The Case Analysis of Teacher's Questioning and Feedback through Vernal Interactions in the Classes of the Gifted in Science
Jung, Min-Soo ; Chun, Mi-Ran ; Chae, Hee-K. ;
Journal of The Korean Association For Science Education, volume 27, issue 9, 2007, Pages 881~892
This study is aimed to classify teachers' questions and feedbacks as well as students' responses in term, of type and frequency, and speculate the distinctive features of verbal interactions including teachers' questions and feedbacks performed actively in the classes of the gifted in science. The 24 hours of the classes made for the 8th grade science-gifted students were observed and recorded. In addition, the mutual conversations between the teacher and the students were transcribed and analyzed, and the interviews with the teachers also were made. It is found that the teachers usually use the question methods of memory recollection, perception and memorization, together with an instant feedback method, while the students prefer to respond with rather short answers. The characteristic features of the class by the teachers who lead the active class show that they use the open questions at the beginning, raise the level of the questioning, use the questions 'why and how' frequently, and to ask evaluative questions. Their feedbacks to the students interestingly indicate that they show the students the attitude of accepting and receiving students' replies, invite different responses from other students by reserving instant answers or judgements to the students, and give the students the confidence of solving the next problems, by praising and encouraging them.
Pre-service Science Teachers' Areas of Practice Concern and Reflections on the Science Classes in Student-Teaching
Chung, Ae-Ran ; Maeng, Seunq-Ho ; Lee, Sun-Kyung ; Kim, Chan-Jong ;
Journal of The Korean Association For Science Education, volume 27, issue 9, 2007, Pages 893~906
The purposes of this study are to understand pre-service science teachers' areas of practice concern and reflections on the science classes during student-teaching, and to grasp the factors affecting their concerns and reflections. Four pre-service science teachers participated in this study. Data were collected from four pre-service science teachers' practice journals, instructional materials, and semi-structured individual interviews after their student-teaching. The results are as follows: firstly, the pre-service teachers' concern is focused on the teaching environment and strategies, particularly classroom atmosphere and class management. On the other hand, they pay little attention to science content. Secondly, pre-service teachers' reflections are confined within the limited areas such as classroom management, the proper role as science teachers, or various teaching materials. The level of their reflections is low, mostly concentrated on 'routine' or 'technical' level. Higher levels of reflections, such as 'dialogic' or 'transformative' are not revealed at all. Thirdly, the mentor teachers have the biggest influence upon the concerns and reflections of pre-service teachers during student-teaching.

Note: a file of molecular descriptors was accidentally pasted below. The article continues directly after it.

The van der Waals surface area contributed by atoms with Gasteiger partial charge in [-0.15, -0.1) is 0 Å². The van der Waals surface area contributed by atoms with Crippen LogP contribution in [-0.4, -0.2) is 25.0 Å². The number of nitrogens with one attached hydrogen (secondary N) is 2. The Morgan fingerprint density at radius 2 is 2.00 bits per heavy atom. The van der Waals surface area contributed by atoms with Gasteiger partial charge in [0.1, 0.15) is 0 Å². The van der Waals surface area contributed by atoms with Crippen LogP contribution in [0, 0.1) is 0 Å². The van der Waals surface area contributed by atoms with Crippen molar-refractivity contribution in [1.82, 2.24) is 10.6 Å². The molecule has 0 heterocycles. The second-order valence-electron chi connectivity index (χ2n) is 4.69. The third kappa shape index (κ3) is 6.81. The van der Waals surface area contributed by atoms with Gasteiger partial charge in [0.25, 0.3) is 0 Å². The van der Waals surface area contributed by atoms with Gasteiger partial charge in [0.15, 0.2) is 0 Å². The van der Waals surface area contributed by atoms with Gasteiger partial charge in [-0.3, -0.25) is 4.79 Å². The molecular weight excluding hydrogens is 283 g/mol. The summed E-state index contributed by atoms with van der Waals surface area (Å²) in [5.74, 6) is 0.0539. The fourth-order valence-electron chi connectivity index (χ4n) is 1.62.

Key Factors of Talented Scientists' Growth and ExpeI1ise Development
Oh, Hun-Seok ; Choi, Ji-Young ; Choi, Yoon-Mi ; Kwon, Kwi-Heon ;
Journal of The Korean Association For Science Education, volume 27, issue 9, 2007, Pages 907~918
This study was conducted to explore key factors of expertise development of talented scientists who achieved outstanding research performance according to the stages of expertise development and dimensions of individual-domain-field. To fulfill the research purpose, 31 domestic scientists who were awarded major prizes in the field of science were interviewed in-depth from March to September, 2007. Stages of expertise development were analyzed in light of Csikszentmihalyi's IDFI (individual-domain-field interaction) model. Self-directed learning, multiple interests and finding strength, academic and liberal home environment, and meaningful encounter were major factors affecting expertise development in the exploration stage. In the beginner stage, independence, basic knowledge on major, and thirst for knowledge at university affected expertise development. Task commitment, finding flow, finding their field of interest and lifelong research topic, and mentor in formal education were the affecting factors in the competent stage. Finally, placing priority, communication skills, pioneering new domain, expansion of the domain, and evaluation and support system affected talented scientists' expertise development in the leading stage. The meaning of major patterns of expertise development were analyzed and described. Based on these analyses, educational implications for nurturing scientists were suggested.